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Below are examples of how current laws already impact our families. This ban will only make things worse.
Domestic Partner Tax Penalty
Ryan and Michael have been together for over four years. They both have information technology careers and work for stable companies. Both of their companies now offer domestic partner benefits, despite the current political climate. However, because there is no recognition of their relationship at either a state or federal level, they would be heavily taxed by state and country if they were to take the benefits. For instance, if Ryan was to be placed on Michael's plan, it would be recorded on his paystub as additional income. By the end of the year it would be viewed by the State and Federal governments as a $5000 raise, resulting in approximately $1,500 in additional federal taxes alone. Married couples, in contrast would have a penalty of $0.00.
Only one legally recognized parent for their adopted child
Josh and Brian will be adopting later in 2005. Because the state of Wisconsin no longer acknowledges two parents of the same gender (this changed in early 2000), only one of them can legally be acknowledged as a parent to their child. Despite joint financial and parental responsibilities, one of them will be religated to a guardian (at best). This removes the ability for one of them to take advantage of the Family Leave Medical Act that allows straight couples time off from work to take care of family or medical matters without concern of being fired. This also stops one of them from counting the child as a dependant for taxes and expenses. Furthermore, only one of the child's parents will be legally acknowledged when discussing educational needs at the child's school, and by doctors and nurses providing medical care to the child. While there are legal contractual agreements currently possible to help medigate some of these issues, the passing of the ban will put the validity of these legal contracts in jeapordy.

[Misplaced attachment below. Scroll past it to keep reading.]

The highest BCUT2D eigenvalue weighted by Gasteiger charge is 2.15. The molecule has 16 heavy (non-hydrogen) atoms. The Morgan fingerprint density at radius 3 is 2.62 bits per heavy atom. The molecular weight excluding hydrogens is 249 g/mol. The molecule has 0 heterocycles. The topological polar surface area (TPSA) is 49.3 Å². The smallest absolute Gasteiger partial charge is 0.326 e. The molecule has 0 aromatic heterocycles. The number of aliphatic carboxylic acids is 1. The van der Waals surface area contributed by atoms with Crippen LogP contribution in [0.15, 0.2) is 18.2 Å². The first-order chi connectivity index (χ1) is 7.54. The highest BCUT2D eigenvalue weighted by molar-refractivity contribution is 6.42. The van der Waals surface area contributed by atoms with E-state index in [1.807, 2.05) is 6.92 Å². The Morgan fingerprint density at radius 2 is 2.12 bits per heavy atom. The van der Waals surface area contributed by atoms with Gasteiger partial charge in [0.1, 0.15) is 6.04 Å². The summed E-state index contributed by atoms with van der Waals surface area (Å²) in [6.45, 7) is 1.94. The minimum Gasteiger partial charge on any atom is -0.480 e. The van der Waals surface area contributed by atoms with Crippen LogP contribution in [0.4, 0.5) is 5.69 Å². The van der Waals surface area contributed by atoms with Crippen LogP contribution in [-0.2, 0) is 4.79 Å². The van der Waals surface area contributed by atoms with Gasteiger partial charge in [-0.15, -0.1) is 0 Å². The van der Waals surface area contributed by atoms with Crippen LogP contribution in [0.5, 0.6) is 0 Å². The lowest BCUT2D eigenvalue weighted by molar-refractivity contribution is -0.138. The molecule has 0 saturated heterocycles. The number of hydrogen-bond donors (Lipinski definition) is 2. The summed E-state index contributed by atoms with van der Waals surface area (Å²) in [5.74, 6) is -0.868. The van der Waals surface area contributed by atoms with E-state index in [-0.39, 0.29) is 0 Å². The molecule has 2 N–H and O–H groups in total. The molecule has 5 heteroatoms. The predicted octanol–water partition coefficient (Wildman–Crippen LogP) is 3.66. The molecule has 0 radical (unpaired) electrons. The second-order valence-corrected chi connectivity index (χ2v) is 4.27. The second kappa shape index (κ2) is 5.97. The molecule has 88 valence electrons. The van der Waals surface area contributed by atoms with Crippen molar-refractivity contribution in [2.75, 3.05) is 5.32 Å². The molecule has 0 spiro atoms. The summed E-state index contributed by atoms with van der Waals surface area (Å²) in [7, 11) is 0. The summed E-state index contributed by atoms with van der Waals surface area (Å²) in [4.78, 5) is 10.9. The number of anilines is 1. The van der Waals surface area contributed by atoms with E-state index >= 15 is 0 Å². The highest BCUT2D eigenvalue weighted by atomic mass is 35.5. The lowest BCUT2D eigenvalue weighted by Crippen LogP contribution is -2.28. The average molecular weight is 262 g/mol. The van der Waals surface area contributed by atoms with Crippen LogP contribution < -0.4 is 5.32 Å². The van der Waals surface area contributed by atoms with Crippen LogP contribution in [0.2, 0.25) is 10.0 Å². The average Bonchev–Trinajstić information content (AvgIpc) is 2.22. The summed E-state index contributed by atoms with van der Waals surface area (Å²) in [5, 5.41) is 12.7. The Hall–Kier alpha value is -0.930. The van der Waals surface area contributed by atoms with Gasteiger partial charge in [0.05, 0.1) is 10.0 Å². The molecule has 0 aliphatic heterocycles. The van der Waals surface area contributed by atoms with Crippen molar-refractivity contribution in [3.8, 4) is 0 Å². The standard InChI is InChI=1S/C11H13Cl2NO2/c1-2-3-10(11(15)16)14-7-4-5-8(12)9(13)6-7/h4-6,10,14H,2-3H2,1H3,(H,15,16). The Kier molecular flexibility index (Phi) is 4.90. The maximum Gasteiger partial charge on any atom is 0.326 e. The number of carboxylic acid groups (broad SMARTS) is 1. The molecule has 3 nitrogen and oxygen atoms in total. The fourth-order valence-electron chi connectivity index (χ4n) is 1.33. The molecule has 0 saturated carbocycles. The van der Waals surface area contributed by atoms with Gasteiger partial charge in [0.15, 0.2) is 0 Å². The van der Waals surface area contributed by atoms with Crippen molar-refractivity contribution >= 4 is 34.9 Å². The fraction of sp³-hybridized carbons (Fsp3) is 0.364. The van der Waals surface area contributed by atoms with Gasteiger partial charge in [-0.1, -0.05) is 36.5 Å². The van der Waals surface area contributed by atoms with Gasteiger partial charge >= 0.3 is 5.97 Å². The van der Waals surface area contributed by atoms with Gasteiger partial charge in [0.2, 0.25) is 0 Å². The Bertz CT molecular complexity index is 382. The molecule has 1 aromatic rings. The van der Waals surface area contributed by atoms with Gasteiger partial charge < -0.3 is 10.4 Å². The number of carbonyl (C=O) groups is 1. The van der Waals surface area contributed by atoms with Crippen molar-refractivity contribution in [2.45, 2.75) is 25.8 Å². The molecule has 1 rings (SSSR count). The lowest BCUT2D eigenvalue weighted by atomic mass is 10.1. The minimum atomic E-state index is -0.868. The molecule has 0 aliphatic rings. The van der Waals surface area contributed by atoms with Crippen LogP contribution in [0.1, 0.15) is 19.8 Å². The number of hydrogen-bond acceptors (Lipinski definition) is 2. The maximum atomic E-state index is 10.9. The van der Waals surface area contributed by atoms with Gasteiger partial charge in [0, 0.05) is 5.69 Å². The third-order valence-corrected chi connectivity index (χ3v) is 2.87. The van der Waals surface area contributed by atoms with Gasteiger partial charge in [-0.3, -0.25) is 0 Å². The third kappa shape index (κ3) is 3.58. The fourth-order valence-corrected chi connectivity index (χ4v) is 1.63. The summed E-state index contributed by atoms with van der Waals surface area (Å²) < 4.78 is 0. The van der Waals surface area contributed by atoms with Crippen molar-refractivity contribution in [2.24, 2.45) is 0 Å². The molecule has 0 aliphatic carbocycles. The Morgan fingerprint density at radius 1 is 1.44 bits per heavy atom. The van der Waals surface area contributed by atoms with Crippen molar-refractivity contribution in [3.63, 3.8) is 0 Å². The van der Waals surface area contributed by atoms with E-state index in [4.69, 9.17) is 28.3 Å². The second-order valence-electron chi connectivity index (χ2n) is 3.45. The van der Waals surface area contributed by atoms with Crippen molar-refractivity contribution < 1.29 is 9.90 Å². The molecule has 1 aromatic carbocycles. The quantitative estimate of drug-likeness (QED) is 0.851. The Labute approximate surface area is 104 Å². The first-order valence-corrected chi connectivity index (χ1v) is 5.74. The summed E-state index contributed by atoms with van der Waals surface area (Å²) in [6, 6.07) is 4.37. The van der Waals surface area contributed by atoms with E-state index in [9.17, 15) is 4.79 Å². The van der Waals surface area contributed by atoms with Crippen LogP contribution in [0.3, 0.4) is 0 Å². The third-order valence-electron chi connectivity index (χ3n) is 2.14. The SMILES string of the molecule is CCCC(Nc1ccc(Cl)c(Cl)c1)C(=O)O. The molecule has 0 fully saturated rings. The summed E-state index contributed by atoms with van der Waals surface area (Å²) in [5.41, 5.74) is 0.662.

Invalidating our hospital visitation rights, powers of attorney and wills
Sean and Bradley have been together for eleven years. Both work as executives in Milwaukee. They relocated to Wisconsin ten years ago, in part, because it had been the first state in the nation to ban discrimination based on sexual orientation, back in the 1970s. The day they bought their first home together, they went to a family law attorney to get durable powers of attorney, health care powers of attorney, wills leaving each's possessions to the other and legal protection ensuring that if something happened to one of them, the other would get full ownership of their house. Bradley's family is very supportive of their relationship. But two of Sean's elder siblings have made it quite clear they don't approve. If Wisconsin's Constitutional ban on civil unions and gay marriage is enacted, Sean's siblings could use it to deny Bradley hospital visitation rights, full ownership of their home and any inheritence. If the ban passes, Sean and Bradley would have to seriously consider leaving Wisconsin.
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